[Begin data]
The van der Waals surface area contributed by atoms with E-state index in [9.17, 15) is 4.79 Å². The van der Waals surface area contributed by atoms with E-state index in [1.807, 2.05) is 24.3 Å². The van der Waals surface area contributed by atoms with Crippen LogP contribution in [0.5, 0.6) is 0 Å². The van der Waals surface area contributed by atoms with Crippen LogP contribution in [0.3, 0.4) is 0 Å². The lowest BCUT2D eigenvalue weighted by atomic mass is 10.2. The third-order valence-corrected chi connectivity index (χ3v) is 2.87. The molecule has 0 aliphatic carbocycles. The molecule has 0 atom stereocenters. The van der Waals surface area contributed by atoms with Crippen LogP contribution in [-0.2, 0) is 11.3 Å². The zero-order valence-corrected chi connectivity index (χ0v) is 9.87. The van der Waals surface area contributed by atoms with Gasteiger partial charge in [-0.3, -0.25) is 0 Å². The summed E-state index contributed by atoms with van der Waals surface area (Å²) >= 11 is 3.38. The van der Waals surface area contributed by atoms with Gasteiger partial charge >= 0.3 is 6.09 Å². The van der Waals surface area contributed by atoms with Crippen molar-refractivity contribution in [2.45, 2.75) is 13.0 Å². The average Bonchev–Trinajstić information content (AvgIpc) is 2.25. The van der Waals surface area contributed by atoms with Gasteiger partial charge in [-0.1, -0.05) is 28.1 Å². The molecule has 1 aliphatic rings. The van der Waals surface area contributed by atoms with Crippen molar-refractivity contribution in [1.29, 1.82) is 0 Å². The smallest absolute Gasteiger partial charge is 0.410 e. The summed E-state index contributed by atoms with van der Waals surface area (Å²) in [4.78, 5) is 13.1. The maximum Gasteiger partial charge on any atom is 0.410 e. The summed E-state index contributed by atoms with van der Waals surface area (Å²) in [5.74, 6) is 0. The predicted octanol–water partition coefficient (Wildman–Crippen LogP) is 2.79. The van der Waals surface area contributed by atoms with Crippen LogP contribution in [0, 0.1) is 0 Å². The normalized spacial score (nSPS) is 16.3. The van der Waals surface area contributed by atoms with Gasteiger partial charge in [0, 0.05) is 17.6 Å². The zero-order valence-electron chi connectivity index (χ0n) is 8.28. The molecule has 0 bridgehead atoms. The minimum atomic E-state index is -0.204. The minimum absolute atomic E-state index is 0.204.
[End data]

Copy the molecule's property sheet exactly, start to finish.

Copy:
The van der Waals surface area contributed by atoms with E-state index in [9.17, 15) is 4.79 Å². The van der Waals surface area contributed by atoms with E-state index in [1.807, 2.05) is 24.3 Å². The van der Waals surface area contributed by atoms with Crippen LogP contribution in [0.5, 0.6) is 0 Å². The van der Waals surface area contributed by atoms with Crippen LogP contribution in [0.3, 0.4) is 0 Å². The lowest BCUT2D eigenvalue weighted by atomic mass is 10.2. The third-order valence-corrected chi connectivity index (χ3v) is 2.87. The molecule has 0 aliphatic carbocycles. The molecule has 0 atom stereocenters. The van der Waals surface area contributed by atoms with Crippen LogP contribution in [-0.2, 0) is 11.3 Å². The zero-order valence-corrected chi connectivity index (χ0v) is 9.87. The van der Waals surface area contributed by atoms with Gasteiger partial charge in [-0.3, -0.25) is 0 Å². The summed E-state index contributed by atoms with van der Waals surface area (Å²) >= 11 is 3.38. The van der Waals surface area contributed by atoms with Gasteiger partial charge >= 0.3 is 6.09 Å². The van der Waals surface area contributed by atoms with Crippen molar-refractivity contribution in [2.45, 2.75) is 13.0 Å². The average Bonchev–Trinajstić information content (AvgIpc) is 2.25. The van der Waals surface area contributed by atoms with Gasteiger partial charge in [-0.1, -0.05) is 28.1 Å². The molecule has 1 aliphatic rings. The van der Waals surface area contributed by atoms with Crippen molar-refractivity contribution in [1.29, 1.82) is 0 Å². The smallest absolute Gasteiger partial charge is 0.410 e. The summed E-state index contributed by atoms with van der Waals surface area (Å²) in [4.78, 5) is 13.1. The maximum Gasteiger partial charge on any atom is 0.410 e. The summed E-state index contributed by atoms with van der Waals surface area (Å²) in [5.74, 6) is 0. The predicted octanol–water partition coefficient (Wildman–Crippen LogP) is 2.79. The van der Waals surface area contributed by atoms with Crippen LogP contribution in [0, 0.1) is 0 Å². The normalized spacial score (nSPS) is 16.3. The van der Waals surface area contributed by atoms with Gasteiger partial charge in [0, 0.05) is 17.6 Å². The zero-order valence-electron chi connectivity index (χ0n) is 8.28. The molecule has 0 bridgehead atoms. The minimum atomic E-state index is -0.204. The minimum absolute atomic E-state index is 0.204.